Data security above average at University

Though 22 breaches were reported last year, admins say they were accidents.

by Brian Edwards

The University of Minnesota protects its data better than most other colleges and universities across the country.
After a slew of nationwide cyberattacks and data breaches in recent years that caused organizations to reassess their data security practices, the University decided to assess its privacy measures and what could be done to boost its ranking through a series of three presentations that wrapped up at Friday’s Board of Regents meeting.
Although the University experienced 22 breaches over last year — which resulted in the exposure of more than 4,500 records — an independent consultant found that the University ranks above average when it comes to the security of its data.
The outside consultant, which presented its findings to the board Friday, rated the school in 12 different areas, including risk management, access control and compliance. 
The school scored 2.4 on a “maturity” scale of five. Higher education institutions typically score between 1.6 and 2.1, according to the presentation.
Brian Dahlin, the University’s chief information security officer, said none of the breaches were major or malicious hacking attempts. He said all of the breaches were accidents like sending emails with sensitive information to the wrong person or someone posting a document without the correct security restrictions.
A number of faculty in the University’s sociology department reported potential breaches earlier this year after they were unable to file tax returns, Dahlin said at the meeting, though the school couldn’t determine whether the information was stolen from the University because tax information can be found in many places.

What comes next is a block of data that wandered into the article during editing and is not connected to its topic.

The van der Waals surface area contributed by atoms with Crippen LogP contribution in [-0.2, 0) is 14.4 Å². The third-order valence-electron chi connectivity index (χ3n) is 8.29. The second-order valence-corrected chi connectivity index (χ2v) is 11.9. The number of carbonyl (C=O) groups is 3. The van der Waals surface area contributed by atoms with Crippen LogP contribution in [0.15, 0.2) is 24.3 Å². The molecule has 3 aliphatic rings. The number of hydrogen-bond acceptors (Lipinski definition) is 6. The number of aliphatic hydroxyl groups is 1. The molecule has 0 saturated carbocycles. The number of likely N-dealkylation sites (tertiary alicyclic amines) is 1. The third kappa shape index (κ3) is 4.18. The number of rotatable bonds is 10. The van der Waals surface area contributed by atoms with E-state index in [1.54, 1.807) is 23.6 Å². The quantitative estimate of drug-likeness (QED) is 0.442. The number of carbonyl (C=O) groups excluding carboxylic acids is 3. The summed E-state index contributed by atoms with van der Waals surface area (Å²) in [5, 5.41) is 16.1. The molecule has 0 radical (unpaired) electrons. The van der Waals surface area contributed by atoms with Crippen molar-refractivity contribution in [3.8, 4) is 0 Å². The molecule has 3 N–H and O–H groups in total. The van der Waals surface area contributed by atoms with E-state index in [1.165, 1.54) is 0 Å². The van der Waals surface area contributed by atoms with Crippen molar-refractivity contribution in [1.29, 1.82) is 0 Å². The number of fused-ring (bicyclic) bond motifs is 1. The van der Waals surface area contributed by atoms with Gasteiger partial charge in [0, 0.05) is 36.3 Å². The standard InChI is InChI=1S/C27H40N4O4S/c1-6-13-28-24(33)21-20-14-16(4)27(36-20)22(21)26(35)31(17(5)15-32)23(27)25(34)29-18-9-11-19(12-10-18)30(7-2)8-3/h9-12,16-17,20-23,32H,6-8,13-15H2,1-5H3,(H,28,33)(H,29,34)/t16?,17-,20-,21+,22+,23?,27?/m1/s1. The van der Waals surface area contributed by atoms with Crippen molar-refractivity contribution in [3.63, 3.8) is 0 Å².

“A ranking of two means that things are planned,” said interim Vice President and chief information officer Bernard Gulachek at the meeting. “There needs to be organization-wide adoption to advance along this scale.”
A boost from two to three would be substantial, and jumping to maturity level four or five may not be worth the return on investment depending on University goals, he said at the meeting.
Administrators will decide which security level is appropriate for the University as they continue to discuss data security, Gulachek said at the meeting.
Regent Michael Hsu said he wants to know more about the types of data that hackers are interested in, even though the University might not be a huge target. 
The school holds much less financial data than do businesses like retailers and other corporations. 
Still, he and other regents said they were concerned that University research could be an appealing target for hackers. 
“I have to fully understand exactly what we’re talking about in terms of the wide range of data in our enterprise, and then we have to determine if we are spending enough money to protect it,” Hsu said. 
The decentralized nature of information technologies at the University creates issues with establishing uniform data security protocols, Regent Patricia Simmons said at 
Friday’s meeting.
“Our policies, our controls are only as good as compliance is,” she said at the meeting. “You don’t have to sit along on the audit and compliance committee to recognize that we have some issues with compliance.”